On the Meloncholy of the Arab University

11 May, 2017

The Arab Center for Research and Policy Studies has published the book Universities and Academic Research in the Arab World. The book discusses the role that the university can play in Arab countries if it is afforded opportunities to produce and distribute academic knowledge and technologies. The book also explores the potential for national economic growth through academic competition in local and international markets, using research papers presented by a group of Arab researchers at the fourth annual ACRPS conference on social sciences and humanities in Marrakesh, on the 19-21 March 2015.

This book is divided into six sections. The first section, Academic Realities and Challenges in Arab Universities, includes three chapters. In the first chapter, Wael Benjelloun presents the problem of university independence, which he considers a prerequisite for ensuring university productivity and quality. In the second chapter, Azeddine Bouchikhi defended the necessity of promoting academic research in Arab university institutions using lessons learned from leading international experiences in the field. In the third chapter, Sa'id Yaqtin, taking a methodological approach, examines the reality of higher education and academic research and its prospects in the Arab world by investigating the Arabic language and literature department at the Faculty of Arts at Mohammed V University in Rabat.

The second section, The University and the Transition to Knowledge Societies and Economies, includes three chapters. In the fourth chapter, Dr. Saeed Siddiqi addresses Arab university rankings in international university league tables, and examines the state of the Arab universities according the standards adopted in the international academic university rankings. In the fifth chapter, researchers Hanan Abdel Hamid and Huda Al-Yami highlight the importance of interdisciplinary research in the research community, especially in the advent of a second wave of knowledge production. In the fifth chapter, Ibrahim Karthio examines the institutional digital repository model based on a comprehensive survey of the institutional repositories of universities in the Arab region, available on the Internet.

The third section tackles questions around social sciences and humanities in Arab universities. In the seventh chapter, Aisha Al-Tayeb discusses research and academic publishing in the humanities and social sciences in Arab universities. In the eighth chapter, Adnan Al-Ameen analyzes articles and master's and doctoral dissertations published on the Arab educational network website "Shamaa", finding that research on the educational sector avoids politically sensitive issues. In the ninth chapter, Ibrahim Farid Mahajna conveys the experience of the Arab researcher's imprisonment in occupied Palestine, where the researcher is not free to choose an inductive or deductive methodology.

The fourth section, The University in the Arab World and its Socio-Economic Roles, consists of a further three chapters. In chapter 10, Shirin Abu Al Naja questions the role of an intellectual in the university. She attempts to answer this issue and determines that the role of the intellectual is in crisis because of the controversial intersection between politics and knowledge. In chapter 11, Syrian researcher Amer Mahdi Doko analyzes the relationship between education and democracy, and finds that there is no correlation between attaining higher levels of education and preference for democratic systems of government in the Arab world. In Chapter 12, researcher Khader Abbas Radwan raises the lack of competition between Iraqi universities.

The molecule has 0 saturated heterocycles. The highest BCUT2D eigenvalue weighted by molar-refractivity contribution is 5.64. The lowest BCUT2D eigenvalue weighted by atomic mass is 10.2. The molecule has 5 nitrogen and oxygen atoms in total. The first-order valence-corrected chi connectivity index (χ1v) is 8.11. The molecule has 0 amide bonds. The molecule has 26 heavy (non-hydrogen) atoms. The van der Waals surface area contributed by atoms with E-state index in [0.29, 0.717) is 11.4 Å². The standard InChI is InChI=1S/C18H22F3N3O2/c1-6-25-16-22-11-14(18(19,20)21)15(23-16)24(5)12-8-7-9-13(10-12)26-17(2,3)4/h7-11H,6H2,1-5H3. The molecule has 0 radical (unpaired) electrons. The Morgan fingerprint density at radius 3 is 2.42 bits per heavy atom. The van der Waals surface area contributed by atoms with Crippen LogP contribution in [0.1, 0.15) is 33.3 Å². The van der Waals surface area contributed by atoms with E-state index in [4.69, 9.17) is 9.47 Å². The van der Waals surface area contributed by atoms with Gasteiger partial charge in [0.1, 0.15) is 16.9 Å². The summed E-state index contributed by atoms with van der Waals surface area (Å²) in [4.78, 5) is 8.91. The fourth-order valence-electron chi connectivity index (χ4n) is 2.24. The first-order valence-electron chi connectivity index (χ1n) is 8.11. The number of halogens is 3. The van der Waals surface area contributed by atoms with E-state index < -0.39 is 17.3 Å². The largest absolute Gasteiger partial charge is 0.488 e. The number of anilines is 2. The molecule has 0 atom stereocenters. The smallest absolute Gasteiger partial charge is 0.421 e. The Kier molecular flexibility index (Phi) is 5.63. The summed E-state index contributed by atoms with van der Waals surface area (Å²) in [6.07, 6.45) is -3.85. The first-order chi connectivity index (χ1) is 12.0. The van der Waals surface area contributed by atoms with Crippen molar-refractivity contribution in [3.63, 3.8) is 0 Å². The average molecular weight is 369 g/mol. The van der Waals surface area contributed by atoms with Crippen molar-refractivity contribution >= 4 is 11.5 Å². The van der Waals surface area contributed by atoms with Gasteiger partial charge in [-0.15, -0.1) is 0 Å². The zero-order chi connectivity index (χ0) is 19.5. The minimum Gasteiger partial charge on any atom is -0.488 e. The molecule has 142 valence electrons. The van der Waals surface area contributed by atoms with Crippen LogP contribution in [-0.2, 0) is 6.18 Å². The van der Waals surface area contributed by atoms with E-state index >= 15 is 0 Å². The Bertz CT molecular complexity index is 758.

The fifth section, Academic Freedom and University Independence in the Arab World, includes three more chapters. In chapter 13, Ahmed Krum attempts to criticize - and to propose at the same time - a number of disciplines and standards that can be the foundation of academic freedoms in Moroccan universities, as well as Arab universities in general. In Chapter 14, Driss Lagrini argues that any reformist political process can only be successful if it induces the outputs of education, academic research and securing academic freedom. In Chapter 15, Mohsen Abdul Jalil examines the question of academic freedom and University independence at the University of Khartoum, under weak political governance.

The sixth section, in the transformations of the Tunisian University, includes the last three chapters of the book. In Chapter 16, researcher Salem Labiadh discusses the issue professionalism in the Tunisian university. In Chapter 17, Jamal Trabulsi builds a quantitative economic study to document the causal relationship between education and economic growth. Lotfi Hajlaoui concludes the book by discussing the quality and prospects of the Tunisian University, drawing upon the quantitative and qualitative indicators provided by national and international reports.

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